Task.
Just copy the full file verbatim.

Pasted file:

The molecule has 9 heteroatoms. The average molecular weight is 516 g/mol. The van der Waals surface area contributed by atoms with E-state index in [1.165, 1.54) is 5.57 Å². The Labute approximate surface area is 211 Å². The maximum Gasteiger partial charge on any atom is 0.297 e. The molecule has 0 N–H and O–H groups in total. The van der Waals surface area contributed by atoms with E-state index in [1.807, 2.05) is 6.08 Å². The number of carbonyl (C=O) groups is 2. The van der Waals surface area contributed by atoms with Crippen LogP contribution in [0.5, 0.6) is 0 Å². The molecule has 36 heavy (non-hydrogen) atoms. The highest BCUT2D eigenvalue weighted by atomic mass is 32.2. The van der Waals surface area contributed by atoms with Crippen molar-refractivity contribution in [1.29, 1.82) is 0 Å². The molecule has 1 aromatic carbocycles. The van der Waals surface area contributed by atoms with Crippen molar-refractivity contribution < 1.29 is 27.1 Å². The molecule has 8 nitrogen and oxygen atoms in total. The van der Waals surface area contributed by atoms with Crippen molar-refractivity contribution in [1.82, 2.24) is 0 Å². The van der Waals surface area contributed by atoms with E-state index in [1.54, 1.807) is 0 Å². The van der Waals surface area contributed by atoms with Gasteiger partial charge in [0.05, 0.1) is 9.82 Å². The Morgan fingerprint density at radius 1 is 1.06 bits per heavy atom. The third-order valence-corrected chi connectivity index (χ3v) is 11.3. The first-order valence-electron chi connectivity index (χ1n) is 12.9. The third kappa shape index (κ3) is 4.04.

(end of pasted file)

The molecule has 9 heteroatoms. The average molecular weight is 516 g/mol. The van der Waals surface area contributed by atoms with E-state index in [1.165, 1.54) is 5.57 Å². The Labute approximate surface area is 211 Å². The maximum Gasteiger partial charge on any atom is 0.297 e. The molecule has 0 N–H and O–H groups in total. The van der Waals surface area contributed by atoms with E-state index in [1.807, 2.05) is 6.08 Å². The number of carbonyl (C=O) groups is 2. The van der Waals surface area contributed by atoms with Crippen LogP contribution in [0.5, 0.6) is 0 Å². The molecule has 36 heavy (non-hydrogen) atoms. The highest BCUT2D eigenvalue weighted by atomic mass is 32.2. The van der Waals surface area contributed by atoms with Crippen molar-refractivity contribution in [1.29, 1.82) is 0 Å². The molecule has 1 aromatic carbocycles. The van der Waals surface area contributed by atoms with Crippen molar-refractivity contribution < 1.29 is 27.1 Å². The molecule has 8 nitrogen and oxygen atoms in total. The van der Waals surface area contributed by atoms with Crippen molar-refractivity contribution in [1.82, 2.24) is 0 Å². The van der Waals surface area contributed by atoms with E-state index in [1.54, 1.807) is 0 Å². The van der Waals surface area contributed by atoms with Gasteiger partial charge in [0.05, 0.1) is 9.82 Å². The Morgan fingerprint density at radius 1 is 1.06 bits per heavy atom. The third-order valence-corrected chi connectivity index (χ3v) is 11.3. The first-order valence-electron chi connectivity index (χ1n) is 12.9. The third kappa shape index (κ3) is 4.04.